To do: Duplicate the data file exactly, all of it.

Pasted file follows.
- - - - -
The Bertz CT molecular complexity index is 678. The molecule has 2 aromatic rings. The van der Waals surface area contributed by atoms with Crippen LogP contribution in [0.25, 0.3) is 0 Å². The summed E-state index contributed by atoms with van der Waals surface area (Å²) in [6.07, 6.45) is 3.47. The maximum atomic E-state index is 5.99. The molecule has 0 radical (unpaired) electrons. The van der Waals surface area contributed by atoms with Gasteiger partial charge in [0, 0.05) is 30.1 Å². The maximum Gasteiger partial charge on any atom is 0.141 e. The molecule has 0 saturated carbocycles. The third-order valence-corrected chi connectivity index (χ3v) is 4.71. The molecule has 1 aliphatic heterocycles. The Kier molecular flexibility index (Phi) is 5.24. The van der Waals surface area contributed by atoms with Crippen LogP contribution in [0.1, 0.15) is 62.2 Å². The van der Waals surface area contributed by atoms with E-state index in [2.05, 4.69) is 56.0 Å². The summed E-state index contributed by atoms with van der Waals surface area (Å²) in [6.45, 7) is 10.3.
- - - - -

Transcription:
The Bertz CT molecular complexity index is 678. The molecule has 2 aromatic rings. The van der Waals surface area contributed by atoms with Crippen LogP contribution in [0.25, 0.3) is 0 Å². The summed E-state index contributed by atoms with van der Waals surface area (Å²) in [6.07, 6.45) is 3.47. The maximum atomic E-state index is 5.99. The molecule has 0 radical (unpaired) electrons. The van der Waals surface area contributed by atoms with Gasteiger partial charge in [0, 0.05) is 30.1 Å². The maximum Gasteiger partial charge on any atom is 0.141 e. The molecule has 0 saturated carbocycles. The third-order valence-corrected chi connectivity index (χ3v) is 4.71. The molecule has 1 aliphatic heterocycles. The Kier molecular flexibility index (Phi) is 5.24. The van der Waals surface area contributed by atoms with Crippen LogP contribution in [0.1, 0.15) is 62.2 Å². The van der Waals surface area contributed by atoms with E-state index in [2.05, 4.69) is 56.0 Å². The summed E-state index contributed by atoms with van der Waals surface area (Å²) in [6.45, 7) is 10.3.